BWW Interview: LOST GIRLS' Tasha Lawrence Finds Her Way
Sparks fly in playwright John Pollono's riveting LOST GIRLS, a comic drama about a missing teenage daughter who's made off with the family car during a New Hampshire blizzard. It's a story about multiple maternal generations of a blue-collar family whose lives were derailed by their teenage pregnancies. The possibility that another generation will follow in their wake devastates them.
Tasha Lawrence plays Linda, the feisty grandmother who shares a home with her daughter, Maggie (Piper Perabo), and Maggie's teenage daughter. The bitter and sarcastic verbal jousting sets the tone of their blue-collar origins as they desperately enlist Maggie's ex-husband, a policeman named Lou (Ebon Moss-Bachrach), to help track down their daughter.
"One of the things I love the most about this play is the heart behind it," said Lawrence, whose rapid-fire speech betrays that she is also a licensed auctioneer. "These are people one would assume would be hard to like but they react straight from the heart. They're fighting for all the good things in life, they just go about it in a tough way," Lawrence said.
"They struggle with full hearts. I think these are people you want to see good things happen to. Linda's mother got pregnant as a teenager. Linda repeated the pattern and had Maggie, and Maggie continued the tradition by becoming a mother at age 16. The last thing they want to see is the 17-year-old repeat their mistakes," Lawrence said.
This family's resiliency and abiding love for one another is what ultimately saves them, Lawrence said. "They don't feel sorry for themselves or blame the world, they just keep putting one foot in front of the other and hope for the best. Linda's learned her lessons from her own mother and accepts her lot. She doesn't apologize, and I admire her strength."
Maggie's longest and strongest relationship has been with Lou, who she had been with for 17 years. Lou has since remarried to Penny (Meghann Fahy) a sweet-natured opposite to boisterous Maggie.
"Linda genuinely loves him and misses him in their lives," Lawrence said. "He's the father figure for my granddaughter. And surprisingly, Linda has bonded with Penny, two diametrically different women. I love developing that relationship on stage every night."
The tension over the missing teen is ratcheted up when they hear the radio report an accident involving multiple vehicles. The women beseech Lou to go looking for the girl.
"I love Linda. I think she's kind of a survivor, very smart. She hasn't had a lot of opportunity in life, she's lived hand to mouth from the get-go," said Lawrence. "Yet she continues to be someone who faces adversity. She puts one foot in front of the other and finds joy and solutions in any situation she's in."
LOST GIRLS will touch all women, regardless of economic status, Lawrence said.
"I think even her weaknesses women could recognize. Every woman can find a piece of themselves in Linda. She's full of good qualities, she just goes about it in an aggressive way. We got lemons? We make lemonade. She never back downs, questions herself or manipulates a situation. It's an honor to play her," Lawrence said.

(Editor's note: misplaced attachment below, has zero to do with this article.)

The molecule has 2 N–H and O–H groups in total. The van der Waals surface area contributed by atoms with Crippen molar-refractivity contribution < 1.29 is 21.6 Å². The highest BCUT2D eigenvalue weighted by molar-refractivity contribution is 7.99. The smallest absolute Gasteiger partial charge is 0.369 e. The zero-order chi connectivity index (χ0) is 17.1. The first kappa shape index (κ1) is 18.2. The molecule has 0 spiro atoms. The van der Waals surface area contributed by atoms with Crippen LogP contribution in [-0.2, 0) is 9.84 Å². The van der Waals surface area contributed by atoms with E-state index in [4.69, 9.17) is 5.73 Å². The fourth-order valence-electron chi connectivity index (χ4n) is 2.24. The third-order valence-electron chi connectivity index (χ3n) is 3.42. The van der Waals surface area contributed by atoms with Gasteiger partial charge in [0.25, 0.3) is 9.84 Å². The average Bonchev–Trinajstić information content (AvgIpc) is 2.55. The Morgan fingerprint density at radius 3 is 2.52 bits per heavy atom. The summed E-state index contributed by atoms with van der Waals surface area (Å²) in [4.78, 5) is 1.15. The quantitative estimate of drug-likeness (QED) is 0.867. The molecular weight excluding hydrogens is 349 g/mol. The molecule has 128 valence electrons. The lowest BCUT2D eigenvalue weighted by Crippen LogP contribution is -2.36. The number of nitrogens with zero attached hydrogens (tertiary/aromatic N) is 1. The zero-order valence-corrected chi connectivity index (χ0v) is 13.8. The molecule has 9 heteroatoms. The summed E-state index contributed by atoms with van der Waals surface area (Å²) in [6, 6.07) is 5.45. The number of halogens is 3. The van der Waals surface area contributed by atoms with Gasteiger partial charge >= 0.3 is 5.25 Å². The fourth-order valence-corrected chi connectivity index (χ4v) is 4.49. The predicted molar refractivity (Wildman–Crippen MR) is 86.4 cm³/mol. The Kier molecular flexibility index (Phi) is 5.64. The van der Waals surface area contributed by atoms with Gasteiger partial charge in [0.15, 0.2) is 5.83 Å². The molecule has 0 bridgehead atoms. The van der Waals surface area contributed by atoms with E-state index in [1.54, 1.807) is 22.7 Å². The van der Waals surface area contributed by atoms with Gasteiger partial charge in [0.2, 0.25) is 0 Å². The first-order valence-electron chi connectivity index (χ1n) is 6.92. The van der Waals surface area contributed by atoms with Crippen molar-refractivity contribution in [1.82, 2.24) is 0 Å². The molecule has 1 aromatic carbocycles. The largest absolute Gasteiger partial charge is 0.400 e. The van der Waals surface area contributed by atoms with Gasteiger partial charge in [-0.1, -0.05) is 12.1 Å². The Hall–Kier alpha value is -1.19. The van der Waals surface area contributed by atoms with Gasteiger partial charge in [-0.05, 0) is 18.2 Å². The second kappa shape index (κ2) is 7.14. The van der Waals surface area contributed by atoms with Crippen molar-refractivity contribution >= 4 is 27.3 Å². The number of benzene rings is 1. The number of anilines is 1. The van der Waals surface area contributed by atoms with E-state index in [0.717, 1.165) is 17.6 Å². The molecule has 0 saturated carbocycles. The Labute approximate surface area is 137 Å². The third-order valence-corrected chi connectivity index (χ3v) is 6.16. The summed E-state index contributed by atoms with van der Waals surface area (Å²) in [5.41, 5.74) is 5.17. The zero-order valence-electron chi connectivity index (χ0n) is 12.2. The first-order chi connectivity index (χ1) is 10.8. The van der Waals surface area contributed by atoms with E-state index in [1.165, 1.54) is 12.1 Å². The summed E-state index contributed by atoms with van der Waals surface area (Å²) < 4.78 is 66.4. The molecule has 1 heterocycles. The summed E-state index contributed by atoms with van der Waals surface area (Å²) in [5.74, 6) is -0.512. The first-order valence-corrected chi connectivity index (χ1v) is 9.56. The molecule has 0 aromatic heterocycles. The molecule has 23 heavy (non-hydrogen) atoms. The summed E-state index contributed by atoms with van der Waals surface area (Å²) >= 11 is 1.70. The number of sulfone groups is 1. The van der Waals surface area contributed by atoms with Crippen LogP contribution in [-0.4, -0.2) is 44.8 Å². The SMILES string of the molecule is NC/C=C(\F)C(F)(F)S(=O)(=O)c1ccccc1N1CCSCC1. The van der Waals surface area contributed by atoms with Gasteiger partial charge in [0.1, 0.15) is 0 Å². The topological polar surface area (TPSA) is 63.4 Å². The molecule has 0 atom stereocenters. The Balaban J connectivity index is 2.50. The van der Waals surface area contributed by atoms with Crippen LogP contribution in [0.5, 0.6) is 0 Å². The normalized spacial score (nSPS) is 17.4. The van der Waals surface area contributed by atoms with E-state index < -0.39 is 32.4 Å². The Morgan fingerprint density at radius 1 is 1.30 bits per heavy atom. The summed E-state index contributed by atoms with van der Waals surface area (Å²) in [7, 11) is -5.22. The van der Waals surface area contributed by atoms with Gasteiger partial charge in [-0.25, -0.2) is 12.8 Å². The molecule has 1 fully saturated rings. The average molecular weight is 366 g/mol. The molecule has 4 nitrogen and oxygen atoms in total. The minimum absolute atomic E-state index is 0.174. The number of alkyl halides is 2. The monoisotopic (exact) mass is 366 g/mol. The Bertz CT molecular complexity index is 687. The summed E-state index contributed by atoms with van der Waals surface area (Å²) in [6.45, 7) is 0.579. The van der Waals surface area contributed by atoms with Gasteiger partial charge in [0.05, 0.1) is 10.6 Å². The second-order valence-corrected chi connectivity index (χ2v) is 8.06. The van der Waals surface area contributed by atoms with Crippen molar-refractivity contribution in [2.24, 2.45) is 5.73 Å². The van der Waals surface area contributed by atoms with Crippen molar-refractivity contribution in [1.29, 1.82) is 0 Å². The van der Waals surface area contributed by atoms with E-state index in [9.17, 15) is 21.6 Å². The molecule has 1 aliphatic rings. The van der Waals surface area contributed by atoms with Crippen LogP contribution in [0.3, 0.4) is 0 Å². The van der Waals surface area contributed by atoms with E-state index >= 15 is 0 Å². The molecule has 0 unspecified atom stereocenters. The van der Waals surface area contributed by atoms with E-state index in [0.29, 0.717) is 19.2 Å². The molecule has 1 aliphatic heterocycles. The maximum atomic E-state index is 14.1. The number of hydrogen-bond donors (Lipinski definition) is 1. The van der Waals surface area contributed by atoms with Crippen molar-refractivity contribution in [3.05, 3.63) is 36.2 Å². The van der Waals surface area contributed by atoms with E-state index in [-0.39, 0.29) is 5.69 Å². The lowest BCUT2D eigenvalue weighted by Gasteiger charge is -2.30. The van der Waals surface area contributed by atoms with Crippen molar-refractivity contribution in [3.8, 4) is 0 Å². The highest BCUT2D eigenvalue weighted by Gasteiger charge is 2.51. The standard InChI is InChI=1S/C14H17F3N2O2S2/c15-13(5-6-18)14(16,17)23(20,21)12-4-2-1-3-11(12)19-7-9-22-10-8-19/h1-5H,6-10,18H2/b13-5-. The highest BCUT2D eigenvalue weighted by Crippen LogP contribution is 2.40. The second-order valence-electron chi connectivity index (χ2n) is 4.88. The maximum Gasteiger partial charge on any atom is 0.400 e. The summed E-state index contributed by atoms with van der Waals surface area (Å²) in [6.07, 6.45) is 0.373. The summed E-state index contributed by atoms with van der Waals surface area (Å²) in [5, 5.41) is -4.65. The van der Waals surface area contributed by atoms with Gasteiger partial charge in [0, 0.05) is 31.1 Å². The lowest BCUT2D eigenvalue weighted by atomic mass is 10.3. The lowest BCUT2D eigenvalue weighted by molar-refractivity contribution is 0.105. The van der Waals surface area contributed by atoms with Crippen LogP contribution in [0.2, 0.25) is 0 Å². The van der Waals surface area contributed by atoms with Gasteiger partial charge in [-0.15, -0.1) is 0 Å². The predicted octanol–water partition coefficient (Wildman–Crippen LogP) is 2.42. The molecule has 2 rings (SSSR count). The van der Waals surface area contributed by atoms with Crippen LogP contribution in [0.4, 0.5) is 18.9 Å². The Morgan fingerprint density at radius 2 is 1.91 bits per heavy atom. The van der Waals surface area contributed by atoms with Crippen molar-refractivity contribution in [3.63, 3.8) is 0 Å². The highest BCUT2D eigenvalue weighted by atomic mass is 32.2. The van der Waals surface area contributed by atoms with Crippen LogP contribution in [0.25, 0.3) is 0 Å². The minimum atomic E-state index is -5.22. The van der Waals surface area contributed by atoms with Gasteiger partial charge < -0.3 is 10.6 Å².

"Linda believes in family, love, loyalty and everything good about the spirit of life. She embodies these things," Lawrence said. "These women are survivors; they never let circumstances get the best of them."
The play underscores the difficulty of maintaining good parental relationships, and brings home the importance of family despite making and acknowledging mistakes.
"I have one line that for me is very special," Lawrence said. "Linda is not necessarily apologizing to Mags, but she didn't have the skills to be the best mother. There's probably some sadness in her heart that she didn't do more. But she says, 'You're right Mags, you deserve better than me.'
"Mistakes get made and young love, first love imprints the rest of your life," Lawrence said. "There are consequences but you don't live in regret. You're thankful for what you have and forgiveness is important. Regret is a waste of time. Love is never a wrong thing, even if it goes sideways. It's a gift and you're lucky to have had it," said Lawrence.
A poignant scene of a teenage couple (Lizzy DeClement and Josh Green) in a run-of-the-mill hotel room reflects the power of young love and how its trajectory can steer relationships off course. They share past experiences and dream about their future, pledging to be there for one another when things look their bleakest. They exude young, hopeful love-a counterpoint to the other characters' disillusionment with love.
"These people are human beings. There's a universal commonality that people can recognize in themselves," Lawrence said. "They're not ideal people, they haven't had a lot of breaks but what they do have is love, a sense of humor and the innate ability to move forward. Through all this adversity, these people genuinely love each other and continue to live their lives with purpose," she said. "They're quite heroic."
The play's twist brings home the power of hope and love for all family members.
"I want audiences to go home, hug their families and celebrate all the love they have in this world," Lawrence said. "Even if you disagree, that's your family and you only get one in life."
Lost Girls is playing at the Lucille Lortel Theatre, 121 Christopher Street in Greenwich Village.
Photo Credit: Joan Marcus